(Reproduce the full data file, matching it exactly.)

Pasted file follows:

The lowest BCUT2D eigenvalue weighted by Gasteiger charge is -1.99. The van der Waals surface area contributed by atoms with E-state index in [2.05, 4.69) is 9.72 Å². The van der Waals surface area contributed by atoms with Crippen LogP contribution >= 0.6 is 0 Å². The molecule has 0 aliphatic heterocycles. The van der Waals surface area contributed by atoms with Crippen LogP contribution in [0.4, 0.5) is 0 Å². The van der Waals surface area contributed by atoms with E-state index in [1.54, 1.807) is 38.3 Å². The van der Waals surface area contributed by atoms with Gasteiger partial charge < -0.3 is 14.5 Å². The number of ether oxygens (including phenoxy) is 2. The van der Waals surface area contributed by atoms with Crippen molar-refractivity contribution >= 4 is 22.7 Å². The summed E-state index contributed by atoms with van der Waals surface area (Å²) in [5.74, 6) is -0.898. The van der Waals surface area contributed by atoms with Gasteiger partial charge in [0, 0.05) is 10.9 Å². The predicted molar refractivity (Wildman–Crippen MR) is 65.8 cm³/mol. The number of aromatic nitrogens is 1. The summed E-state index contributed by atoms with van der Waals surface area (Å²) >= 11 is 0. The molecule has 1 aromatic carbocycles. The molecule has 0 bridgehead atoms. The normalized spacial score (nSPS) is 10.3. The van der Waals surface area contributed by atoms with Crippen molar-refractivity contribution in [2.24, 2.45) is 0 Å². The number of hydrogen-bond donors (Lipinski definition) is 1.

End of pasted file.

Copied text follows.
The lowest BCUT2D eigenvalue weighted by Gasteiger charge is -1.99. The van der Waals surface area contributed by atoms with E-state index in [2.05, 4.69) is 9.72 Å². The van der Waals surface area contributed by atoms with Crippen LogP contribution >= 0.6 is 0 Å². The molecule has 0 aliphatic heterocycles. The van der Waals surface area contributed by atoms with Crippen LogP contribution in [0.4, 0.5) is 0 Å². The van der Waals surface area contributed by atoms with E-state index in [1.54, 1.807) is 38.3 Å². The van der Waals surface area contributed by atoms with Gasteiger partial charge < -0.3 is 14.5 Å². The number of ether oxygens (including phenoxy) is 2. The van der Waals surface area contributed by atoms with Crippen molar-refractivity contribution >= 4 is 22.7 Å². The summed E-state index contributed by atoms with van der Waals surface area (Å²) in [5.74, 6) is -0.898. The van der Waals surface area contributed by atoms with Gasteiger partial charge in [0, 0.05) is 10.9 Å². The predicted molar refractivity (Wildman–Crippen MR) is 65.8 cm³/mol. The number of aromatic nitrogens is 1. The summed E-state index contributed by atoms with van der Waals surface area (Å²) >= 11 is 0. The molecule has 1 aromatic carbocycles. The molecule has 0 bridgehead atoms. The normalized spacial score (nSPS) is 10.3. The van der Waals surface area contributed by atoms with Crippen molar-refractivity contribution in [2.24, 2.45) is 0 Å². The number of hydrogen-bond donors (Lipinski definition) is 1.